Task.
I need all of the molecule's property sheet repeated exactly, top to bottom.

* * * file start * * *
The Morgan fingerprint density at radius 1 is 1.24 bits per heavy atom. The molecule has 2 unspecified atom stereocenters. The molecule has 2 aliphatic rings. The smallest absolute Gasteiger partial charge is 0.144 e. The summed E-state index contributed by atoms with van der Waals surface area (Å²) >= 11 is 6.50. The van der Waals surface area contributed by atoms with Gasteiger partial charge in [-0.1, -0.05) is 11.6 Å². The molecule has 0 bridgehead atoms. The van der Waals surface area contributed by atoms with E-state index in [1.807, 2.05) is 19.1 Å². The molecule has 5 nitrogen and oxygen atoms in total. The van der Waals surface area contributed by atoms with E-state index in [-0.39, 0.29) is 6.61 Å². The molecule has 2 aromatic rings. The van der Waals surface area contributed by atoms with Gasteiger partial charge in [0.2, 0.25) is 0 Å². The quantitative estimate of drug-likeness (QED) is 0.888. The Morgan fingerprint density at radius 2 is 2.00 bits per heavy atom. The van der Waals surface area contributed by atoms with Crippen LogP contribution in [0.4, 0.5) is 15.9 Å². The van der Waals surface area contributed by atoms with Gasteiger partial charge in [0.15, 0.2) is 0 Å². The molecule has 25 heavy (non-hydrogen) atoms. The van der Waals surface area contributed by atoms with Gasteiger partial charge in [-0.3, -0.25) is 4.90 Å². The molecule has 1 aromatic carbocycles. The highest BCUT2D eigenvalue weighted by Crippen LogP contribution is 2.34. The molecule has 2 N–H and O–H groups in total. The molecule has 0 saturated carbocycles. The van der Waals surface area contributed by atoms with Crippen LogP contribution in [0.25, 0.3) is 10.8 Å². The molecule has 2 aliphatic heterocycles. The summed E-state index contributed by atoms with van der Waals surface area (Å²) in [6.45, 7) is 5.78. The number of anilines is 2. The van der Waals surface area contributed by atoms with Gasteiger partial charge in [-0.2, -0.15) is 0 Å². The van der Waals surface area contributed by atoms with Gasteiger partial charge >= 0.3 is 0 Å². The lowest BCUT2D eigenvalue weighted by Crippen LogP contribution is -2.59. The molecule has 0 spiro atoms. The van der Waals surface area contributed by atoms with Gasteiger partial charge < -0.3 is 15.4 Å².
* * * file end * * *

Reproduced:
The Morgan fingerprint density at radius 1 is 1.24 bits per heavy atom. The molecule has 2 unspecified atom stereocenters. The molecule has 2 aliphatic rings. The smallest absolute Gasteiger partial charge is 0.144 e. The summed E-state index contributed by atoms with van der Waals surface area (Å²) >= 11 is 6.50. The van der Waals surface area contributed by atoms with Gasteiger partial charge in [-0.1, -0.05) is 11.6 Å². The molecule has 0 bridgehead atoms. The van der Waals surface area contributed by atoms with E-state index in [1.807, 2.05) is 19.1 Å². The molecule has 5 nitrogen and oxygen atoms in total. The van der Waals surface area contributed by atoms with E-state index in [-0.39, 0.29) is 6.61 Å². The molecule has 2 aromatic rings. The van der Waals surface area contributed by atoms with Gasteiger partial charge in [0.2, 0.25) is 0 Å². The quantitative estimate of drug-likeness (QED) is 0.888. The Morgan fingerprint density at radius 2 is 2.00 bits per heavy atom. The van der Waals surface area contributed by atoms with Crippen LogP contribution in [0.4, 0.5) is 15.9 Å². The van der Waals surface area contributed by atoms with Gasteiger partial charge in [0.15, 0.2) is 0 Å². The molecule has 25 heavy (non-hydrogen) atoms. The van der Waals surface area contributed by atoms with Gasteiger partial charge in [-0.3, -0.25) is 4.90 Å². The molecule has 1 aromatic carbocycles. The highest BCUT2D eigenvalue weighted by Crippen LogP contribution is 2.34. The molecule has 2 N–H and O–H groups in total. The molecule has 0 saturated carbocycles. The van der Waals surface area contributed by atoms with Crippen LogP contribution in [0.25, 0.3) is 10.8 Å². The molecule has 2 aliphatic heterocycles. The summed E-state index contributed by atoms with van der Waals surface area (Å²) in [6.45, 7) is 5.78. The number of anilines is 2. The van der Waals surface area contributed by atoms with Gasteiger partial charge in [-0.2, -0.15) is 0 Å². The van der Waals surface area contributed by atoms with Gasteiger partial charge >= 0.3 is 0 Å². The lowest BCUT2D eigenvalue weighted by Crippen LogP contribution is -2.59. The molecule has 0 spiro atoms. The van der Waals surface area contributed by atoms with Gasteiger partial charge < -0.3 is 15.4 Å².